On Saturday, Fiji pulled off a massive upset, beating the Māori All Blacks for the first time in more than 60 years with a 27-10 win in Suva. The last time the Fijians beat their Māori counterparts was a 17-8 win in Dunedin in 1957. Luckily for the Māori All Blacks, this is a rare two-game series, with the second to be played at Rotorua International Stadium on Saturday night. The team are busy preparing for that match now and Rotorua Daily Post sports reporter David Beck spoke to some of them about how they planned to bounce back.
The Māori All Blacks were ambushed in a 27-10 loss to Fiji in Suva on Saturday but they have returned to New Zealand full of energy and ready to make amends in Rotorua.
Assistant coach Joe Maddock said there was "a fair bit of disappointment" about the result.
"To be fair, they probably just won the physical battle - big bodies and they dominated the collisions so there will be a fair bit of focus on that for us this week, making sure we're up to it physically.
"We had a big travel day on Sunday post-game so we've had a fair bit of time to digest Saturday's performance. They're in good spirits and it's not often we get the chance to play the same team back-to back so for us to be able to have another crack at the Fijians at home, in front of our family and friends, is pretty exciting."
He said the Fijian fans set a high standard in terms of supporting their team.
"There's big expectations on our crowd, the Fijians were very vocal. We're expecting a fair bit from our fans, hopefully they bring a lot of volume because we know that the players will feed off that."
Looking ahead to this weekend's game, Maddock wanted to see his players back themselves.
"Backing ourselves, backing our skills - we probably didn't execute things as well as we should've so backing our execution to play and put the Fijians under pressure."
Māori All Blacks midfielder Alex Nankivell was on the bench for the first 55 minutes in Fiji so he had a good view of how things panned out.
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"It looked like we were a bit shocked by the heat and just the intent that the Fijians brought. They were physical and threw the ball around, which we expected, but they probably got the upper hand on us there and we struggled a bit with defending the whole time.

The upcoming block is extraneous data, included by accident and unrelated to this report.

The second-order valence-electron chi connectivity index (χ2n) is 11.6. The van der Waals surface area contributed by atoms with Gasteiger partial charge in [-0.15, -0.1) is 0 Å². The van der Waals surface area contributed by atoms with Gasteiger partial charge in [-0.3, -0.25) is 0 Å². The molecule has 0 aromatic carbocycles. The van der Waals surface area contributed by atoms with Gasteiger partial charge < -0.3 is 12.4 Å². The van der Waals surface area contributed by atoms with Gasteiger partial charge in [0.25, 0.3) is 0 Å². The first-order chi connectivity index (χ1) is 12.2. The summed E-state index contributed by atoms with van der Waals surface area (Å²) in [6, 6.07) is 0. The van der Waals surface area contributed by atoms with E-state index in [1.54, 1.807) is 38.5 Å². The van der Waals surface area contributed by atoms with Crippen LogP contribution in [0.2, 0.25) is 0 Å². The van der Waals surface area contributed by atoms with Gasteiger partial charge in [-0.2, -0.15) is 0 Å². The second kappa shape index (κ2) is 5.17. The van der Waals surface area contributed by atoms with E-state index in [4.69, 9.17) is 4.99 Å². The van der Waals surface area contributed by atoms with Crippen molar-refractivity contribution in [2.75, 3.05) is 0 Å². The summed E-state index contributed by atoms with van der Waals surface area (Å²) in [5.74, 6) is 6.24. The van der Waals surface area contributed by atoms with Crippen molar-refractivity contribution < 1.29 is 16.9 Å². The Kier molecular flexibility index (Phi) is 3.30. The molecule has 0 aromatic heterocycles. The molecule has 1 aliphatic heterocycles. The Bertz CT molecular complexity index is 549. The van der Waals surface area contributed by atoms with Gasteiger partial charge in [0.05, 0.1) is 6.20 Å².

"[The work-ons are] definitely a few things around our mindset. Māori rugby, from what I've seen in the past, is about throwing the ball around, having fun and using the width. I think in terms of our mindset we weren't quite there."
Despite the loss, it was a special game for Nankivell, his first in the Māori All Blacks jersey.
"It's always been a dream of mine to wear the black jersey, that's still the dream, so to make this team is pretty special. I was pretty surprised, there are a lot of good players out there that could've been here. It's still surreal, I don't think it's kicked in yet quite how special it is but it definitely means a lot and means a lot to my family too.
"I can't wait to play in front of the home crowd, I've got a lot of family coming so it will be pretty special to run out in front of them."
Māori All Blacks winger Sean Wainui was the only player on his side to trouble the scorers on Saturday, scoring two unconverted tries. He said he was "gutted" about the defeat.
"Obviously it was pretty difficult but it was good to get some combinations going. I tried my best out there as everyone else did. The result didn't go our way, we didn't play our best but we're looking to rectify that this week.
"They're quite a physical team and they get some offloads so we need to get in nice and early, chop them down and get the ball so they can't offload."
It was the second time he has played a game in Fiji this year and he enjoyed the atmosphere.
"The atmosphere is awesome, I love playing there. We played there earlier in the year with the Chiefs and their supporters are awesome. They support both teams but obviously their home team real well."
Māori All Blacks v Fiji
Saturday, July 20 at 7.35pm
Rotorua International Stadium